"Damn!" Neal said.
"What is it?" Peter asked through the wire. He and Jones were stationed in the van.
"Amy, the one who told me about all this, if she sees Diana buying her paintings…."
Peter nodded, though Neal could not see him. "She could blow it. Stop her, whatever you have to do."
Neal hurried across the room to intercept Amy. Thankfully, Amy had not spotted Diana or her artwork. Neal kept her occupied until Diana could make the purchases.
Amy turned in time to see Diana make her final purchase. "That's mine! That's my painting! See Mr. Frasier, I was right! And they are not going to get away with it! You're my witness and there's the proof!"
Neal touched her arm, stopping her. "Look, we don't want to make a scene."
"I don't care if I make a scene!" Amy declared. "I want everybody in this room to know what is going on here."
Neal pleaded with her. "Look, you are not the only student whose work has been stolen. Let's do this right and take them all down, okay."
Amy considered what Neal said. She nodded her consent.
"Good. I'll go and talk to this lady. Ask her to donate to the local art museum." Neal explained.
"You don't work for any museum."
"She doesn't' know that." Neal replied.
Amy nodded. "Nice."
Neal strolled up to Diana. "Excuse me, Ma'am." Neal straightened his tie and stuck out his hand. They shook. "I'm Nick Halden. I am a museum curator for our museum for local artists. I am always looking for local talent. And I must say…" Neal said, indicating some of the pieces Diana had purchased. "…these are extraordinary."
Diana just looked at Neal, confused.
Neal whispered. "The student who painted those is here. She was going to blow it. Just go with me on this."
"I agree with you, Mr. Halden." Diana said slipping back undercover. "But I paid a great deal of money for these paintings. What are you prepared to offer me for them?"
"Karen Gibson." Diana said, making up a name on the fly.
Neal nodded. "Well, to be honest, Ms. Gibson, we usually have our pieces donated."
"I see." Diana replied. "I am looking for paintings for the summer house. I just hate bare walls. These are absolutely perfect."
"Maybe if you met the artist…" Neal motioned Amy over. "…you would change your mind."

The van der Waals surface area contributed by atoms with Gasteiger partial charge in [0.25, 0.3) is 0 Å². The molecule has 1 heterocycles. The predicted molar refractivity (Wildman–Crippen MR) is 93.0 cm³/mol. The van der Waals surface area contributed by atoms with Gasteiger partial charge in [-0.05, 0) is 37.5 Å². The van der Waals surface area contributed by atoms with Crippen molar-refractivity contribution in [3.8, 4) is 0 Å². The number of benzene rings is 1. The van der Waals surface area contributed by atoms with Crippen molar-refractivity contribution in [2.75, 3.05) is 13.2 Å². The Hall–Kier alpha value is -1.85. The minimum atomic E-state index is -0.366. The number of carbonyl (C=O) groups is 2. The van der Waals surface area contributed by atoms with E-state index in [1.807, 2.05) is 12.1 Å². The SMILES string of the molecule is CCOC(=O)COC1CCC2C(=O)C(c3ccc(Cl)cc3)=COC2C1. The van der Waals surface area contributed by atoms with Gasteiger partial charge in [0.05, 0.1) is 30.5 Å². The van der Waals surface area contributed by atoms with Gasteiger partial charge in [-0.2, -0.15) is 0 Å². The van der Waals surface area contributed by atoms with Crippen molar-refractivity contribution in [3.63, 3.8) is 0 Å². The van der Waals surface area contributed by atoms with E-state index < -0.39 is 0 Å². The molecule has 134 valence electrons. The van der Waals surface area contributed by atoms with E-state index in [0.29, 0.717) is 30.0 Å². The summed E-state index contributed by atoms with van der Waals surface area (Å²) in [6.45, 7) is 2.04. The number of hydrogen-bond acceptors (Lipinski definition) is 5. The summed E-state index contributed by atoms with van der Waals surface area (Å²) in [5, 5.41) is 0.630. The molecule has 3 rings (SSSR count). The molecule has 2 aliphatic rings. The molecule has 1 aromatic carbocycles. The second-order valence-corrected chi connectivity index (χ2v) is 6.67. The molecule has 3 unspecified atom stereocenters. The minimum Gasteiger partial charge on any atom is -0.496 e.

"Caffrey, you are a dead man." Diana threatened as Amy came over.
"What the hell are you doing, Neal?" Peter said in Caffrey's ear.
"All Amy wants are her paintings." Neal muttered. "I want to make sure she gets them."
Diana nodded continuing with the ruse. "It is very nice to meet you, Ms. Jamison."
"Call me Amy, please." She wasted no time getting to the point. "Look, I know you paid a lot of money for those paintings. But they are mine, and a few of my fellow student's work. I never gave permission for them to be sold. I am not making a dime off the sale. I would just like my artwork back."
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"Good work, Neal." Peter said as Neal sat down in front of his desk.
Neal nodded. "I hear Ms. Abrams sang like a canary when she was brought in."
"She did. She named 4 more teachers, and a couple teacher's assistants who were involved."
Peter smiled. "How's Amy?"
"Great. She saw me and stopped me in the hall. She was so grateful to me for believing her. And she was, of course, thrilled to have her paintings."
"Getting Amy on tape talking to Diana, that clinched it. We have an air-tight case." Peter said.
"Good." Neal said, seeming far away.
Peter smiled. "You miss those kids." He said, sort of astonished. "You miss getting up at 8 a.m. to teach a bunch of kindergartners."
"It was fun." Neal admitted. "I miss it…a little. They were some great kids." Neal paused. "Which reminds me, I've got a present for you." Neal sat a hand turkey he had personally made and painted on Peter's desk.
Peter looked at Neal, than at the turkey before he burst out laughing. "Very cute." He managed to say.
After Peter stopped laughing he bent down and opened a drawer. He produced Neal's anklet.
Neal took the anklet and put it on. "You really know how to ruin a moment."
Neal stood up. "…mind if I cut out early?"
Peter shook his head, and Neal headed out the door.
"Neal." Peter said, making Neal turn. "Thanks." He said, holding up the turkey.
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Neal stepped into his walk-in closet. He admired his gifts. They each had their own hanger and were protected with a plastic cover. He had been given a t-shirt from every class he had taught. On each one were tiny hand prints in neon paint with each child's name written over it. Neal smiled as he looked at each shirt and read each name.